HP’s self-cooling Mindframe headset leads a new pack of high-end gaming accessories
The Mindframe gaming headset will feature integrated thermal-electric coolers to keep your sweaty ears cool.
By Gordon Mah Ung
PCWorldMay 30, 2018 12:01 am PDT
HP’s Mindframe headset will feature active cooling to keep your ears from sweating through gaming sessions. Repeat: This new HP headphone has active cooling. For your ears.
The Mindframe is just the most innovative of a host of gaming accessories HP announced Wednesday. The company is also introducing its Sequencer keyboard with optical mechanical switches, and the Reactor mouse with an aluminum cable designed to stay flat. The Reactor mouse will cost $79, while the Sequencer key board will set you back $179. Both should be available in June.
HP says the Mindframe features thermoelectric coolers (TEC) integrated into the ear cups. TECs work by using an electrical charge to create a Peltier effect, which can radiate or absorb heat.
TECs have been used for many years to cool computers and cute little six-pack refrigerators, but this would appear to be the first time it’s been used to cool a headset. It may seem silly, but HP’s research says 46 percent of gamers cited discomfort from heat as an issue with gaming headsets.
HP said it’s obtained a patent on the concept, so don’t expect it from competitors. HP added that the feature can be controlled from the Omen Command Center software.
Besides the cooling, the new Mindframe features 7.1 surround sound, RGB LEDs, DTS Headphone: X surround sound, headset-mounted volume, and a flip-to-mute microphone feature. All of this, and the power for the TEC, comes through a USB Type A connector. HP said the headphones should also be compatible with most mobile devices.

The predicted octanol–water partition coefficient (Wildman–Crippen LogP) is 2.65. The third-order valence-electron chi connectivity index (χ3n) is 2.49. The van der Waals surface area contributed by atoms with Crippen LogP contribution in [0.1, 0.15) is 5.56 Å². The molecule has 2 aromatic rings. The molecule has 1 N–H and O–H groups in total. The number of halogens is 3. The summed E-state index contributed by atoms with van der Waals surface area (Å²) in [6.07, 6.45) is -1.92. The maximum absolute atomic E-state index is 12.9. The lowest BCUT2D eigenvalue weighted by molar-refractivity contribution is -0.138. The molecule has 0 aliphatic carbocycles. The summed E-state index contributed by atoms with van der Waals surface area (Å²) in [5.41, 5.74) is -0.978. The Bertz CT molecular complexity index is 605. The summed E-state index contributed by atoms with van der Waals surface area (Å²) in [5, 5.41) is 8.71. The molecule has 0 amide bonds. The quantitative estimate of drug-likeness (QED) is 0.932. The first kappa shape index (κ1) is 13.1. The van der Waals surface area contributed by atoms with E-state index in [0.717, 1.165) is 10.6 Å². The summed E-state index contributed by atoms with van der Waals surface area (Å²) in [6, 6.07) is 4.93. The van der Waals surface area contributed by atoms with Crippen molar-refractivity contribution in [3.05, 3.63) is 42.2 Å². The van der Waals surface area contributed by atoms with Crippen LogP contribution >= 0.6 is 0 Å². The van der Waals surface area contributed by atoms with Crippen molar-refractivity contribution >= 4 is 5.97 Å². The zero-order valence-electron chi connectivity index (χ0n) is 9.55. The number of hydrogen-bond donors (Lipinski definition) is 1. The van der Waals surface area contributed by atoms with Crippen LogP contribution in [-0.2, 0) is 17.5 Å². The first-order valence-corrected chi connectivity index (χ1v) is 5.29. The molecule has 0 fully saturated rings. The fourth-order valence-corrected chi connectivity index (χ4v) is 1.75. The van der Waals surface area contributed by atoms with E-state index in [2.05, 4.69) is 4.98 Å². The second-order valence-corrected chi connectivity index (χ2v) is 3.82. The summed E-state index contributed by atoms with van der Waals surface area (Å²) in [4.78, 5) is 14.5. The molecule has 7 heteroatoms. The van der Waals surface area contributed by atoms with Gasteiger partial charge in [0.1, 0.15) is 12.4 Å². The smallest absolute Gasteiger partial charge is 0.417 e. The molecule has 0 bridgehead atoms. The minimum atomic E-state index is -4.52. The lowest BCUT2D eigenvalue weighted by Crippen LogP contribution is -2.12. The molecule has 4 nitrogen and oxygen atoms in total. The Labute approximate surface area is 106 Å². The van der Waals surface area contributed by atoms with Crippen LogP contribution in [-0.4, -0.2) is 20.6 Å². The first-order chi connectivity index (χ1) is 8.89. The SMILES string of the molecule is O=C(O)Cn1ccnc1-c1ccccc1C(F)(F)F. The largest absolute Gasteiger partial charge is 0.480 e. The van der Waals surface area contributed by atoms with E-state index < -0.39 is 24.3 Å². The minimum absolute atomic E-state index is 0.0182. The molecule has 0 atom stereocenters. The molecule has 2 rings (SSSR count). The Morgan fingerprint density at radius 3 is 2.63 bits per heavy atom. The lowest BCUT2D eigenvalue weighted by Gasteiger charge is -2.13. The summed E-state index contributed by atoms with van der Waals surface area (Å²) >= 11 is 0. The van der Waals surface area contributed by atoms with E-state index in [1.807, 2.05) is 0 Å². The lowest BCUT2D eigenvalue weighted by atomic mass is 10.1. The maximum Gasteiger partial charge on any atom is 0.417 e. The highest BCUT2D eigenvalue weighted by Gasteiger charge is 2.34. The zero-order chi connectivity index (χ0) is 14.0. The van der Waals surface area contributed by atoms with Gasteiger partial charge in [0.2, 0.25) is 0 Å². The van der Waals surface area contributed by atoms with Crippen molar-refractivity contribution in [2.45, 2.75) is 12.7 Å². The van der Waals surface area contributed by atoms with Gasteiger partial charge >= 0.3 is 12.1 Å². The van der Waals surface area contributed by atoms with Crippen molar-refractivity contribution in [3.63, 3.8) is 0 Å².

The bad news: HP hasn’t said how much the Mindframe will cost when it’s released later this year. So if you’re suffering from Hot Gamer Ear Syndrome, you’ll have to hang in there for a little while longer.
HP Sequencer: Optical mechanical switches
If you’re a gamer who’s so good that the “nanoseconds of a traditional mechanical” might cost you the game, HP’s Sequencer keyboard could be the answer. It uses mechanical switches with optical sensors. Typical mechanical switches register contact by bending a small piece of metal into another piece of metal. The Sequence’s optical mechanical registers contact by breaking a beam of light. HP says an optical mechanical switch has 10 times’ faster response than a metal switch.
Of course, 10X is just a few nanoseconds, so are you going to be able to tell? No. But you’ll still get bragging rights over your friend’s non-optical keyboard.
HP’s use of optical switches extends to the new Reactor Mouse, which offers it for the primary and secondary buttons as well as a 16,000-dpi optical sensor. The mouse is fully adjustable, too.
The true first for the Reactor mouse, though, is its aluminum cable. According to HP, it lays flat rather than curling up and knocking over your Diet Coke.
HP’s Omen gaming accessories have made a big leap from me-too models to these truly innovative products announced Wednesday. We’ll tell you more if we have a chance to test them.